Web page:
NMOGA boss touts oil and gas industry

Nov 14, 2017 1:03 PM

Ryan_Flynn_NMOGAMike Smith | Roswell Daily Record | October 18th, 2017

CARLSBAD — Resiliency. That’s what the Executive Director of the New Mexico Oil and Gas Association described about the lifeblood of southeast New Mexico during a speech on Monday during the Carlsbad Mayor’s Energy Summit.

 

Ryan Flynn said the price market has been challenging. Speaking of challenges, Flynn and his group could be getting ready to hunker down next year as the state of New Mexico will be dealing with elections that will see new leadership in the governor’s office and possibly in the legislature.

It is no secret that some in the Albuquerque-Santa Fe corridor don’t show their support for the oil and gas industry like our region does.

“I think it’s really important that we as an industry are participating in campaigns,” Flynn said.

“Policy is formed on the campaign trail and so we can’t wait engaging on issues until either legislators or the governor arrive in office. We have to start talking to them on the campaign trail and really helping them understand our perspective,” Flynn added.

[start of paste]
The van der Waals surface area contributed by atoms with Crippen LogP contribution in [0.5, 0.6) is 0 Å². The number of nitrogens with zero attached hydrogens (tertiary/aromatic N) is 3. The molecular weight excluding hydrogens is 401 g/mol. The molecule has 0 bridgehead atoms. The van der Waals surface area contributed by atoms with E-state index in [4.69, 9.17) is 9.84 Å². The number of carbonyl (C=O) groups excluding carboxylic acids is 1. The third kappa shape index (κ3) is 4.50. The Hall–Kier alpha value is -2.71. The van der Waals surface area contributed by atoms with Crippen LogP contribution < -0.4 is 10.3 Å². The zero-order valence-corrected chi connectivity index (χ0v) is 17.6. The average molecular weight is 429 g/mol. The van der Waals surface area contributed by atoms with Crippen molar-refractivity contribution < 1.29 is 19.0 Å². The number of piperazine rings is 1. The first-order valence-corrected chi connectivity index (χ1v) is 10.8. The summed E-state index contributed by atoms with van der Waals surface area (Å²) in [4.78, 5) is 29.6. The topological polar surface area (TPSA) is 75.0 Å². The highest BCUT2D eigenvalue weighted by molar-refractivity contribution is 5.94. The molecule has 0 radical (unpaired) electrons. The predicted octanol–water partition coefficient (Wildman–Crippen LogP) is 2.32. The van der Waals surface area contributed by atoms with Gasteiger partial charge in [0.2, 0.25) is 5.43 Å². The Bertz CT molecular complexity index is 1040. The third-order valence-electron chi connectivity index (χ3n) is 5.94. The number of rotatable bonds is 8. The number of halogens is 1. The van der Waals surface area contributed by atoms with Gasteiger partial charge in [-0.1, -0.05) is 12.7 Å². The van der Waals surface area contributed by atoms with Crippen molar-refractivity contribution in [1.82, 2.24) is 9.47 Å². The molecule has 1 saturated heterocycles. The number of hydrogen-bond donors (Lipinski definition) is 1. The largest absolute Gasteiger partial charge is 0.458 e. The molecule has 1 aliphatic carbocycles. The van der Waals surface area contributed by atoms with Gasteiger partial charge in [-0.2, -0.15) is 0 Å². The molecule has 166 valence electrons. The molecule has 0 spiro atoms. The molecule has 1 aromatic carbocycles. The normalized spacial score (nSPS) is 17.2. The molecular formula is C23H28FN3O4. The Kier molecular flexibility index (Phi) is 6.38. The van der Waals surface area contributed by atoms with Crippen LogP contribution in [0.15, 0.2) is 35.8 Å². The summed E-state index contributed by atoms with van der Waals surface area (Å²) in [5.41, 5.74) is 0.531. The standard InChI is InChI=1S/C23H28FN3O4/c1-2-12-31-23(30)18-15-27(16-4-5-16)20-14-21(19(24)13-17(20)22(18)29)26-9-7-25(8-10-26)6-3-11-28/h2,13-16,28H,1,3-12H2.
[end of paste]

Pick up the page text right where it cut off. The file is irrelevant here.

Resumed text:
He said it’s important for oil and gas people to respond to questions that candidates may have between now and next year.

“For us it’s about making sure our story is told and we have a great story to tell. The economy is always front and center when it comes to the minds of New Mexicans and that continues in poll after poll to be the issue New Mexicans identify as being most important to them.”

Flynn added when it comes to New Mexico’s economy the oil and gas industry has the best story to tell. He said the industry employs around 100,000 people in the state. “We also provide about one-third of the state’s budget on an annual basis, nearly $2 billion in direct severance taxes are paid to the state through the oil gas industry,” he said.

What may get lost in the economic message is the environmental one. “We’ve seen the state and nation take some really great steps forward in addressing greenhouse gas emissions and climate change,” Flynn said.

While there’s a big question mark facing the oil and gas industry in the coming year or so in the state, Flynn said it’s a different story on the federal level.

Read the full article here.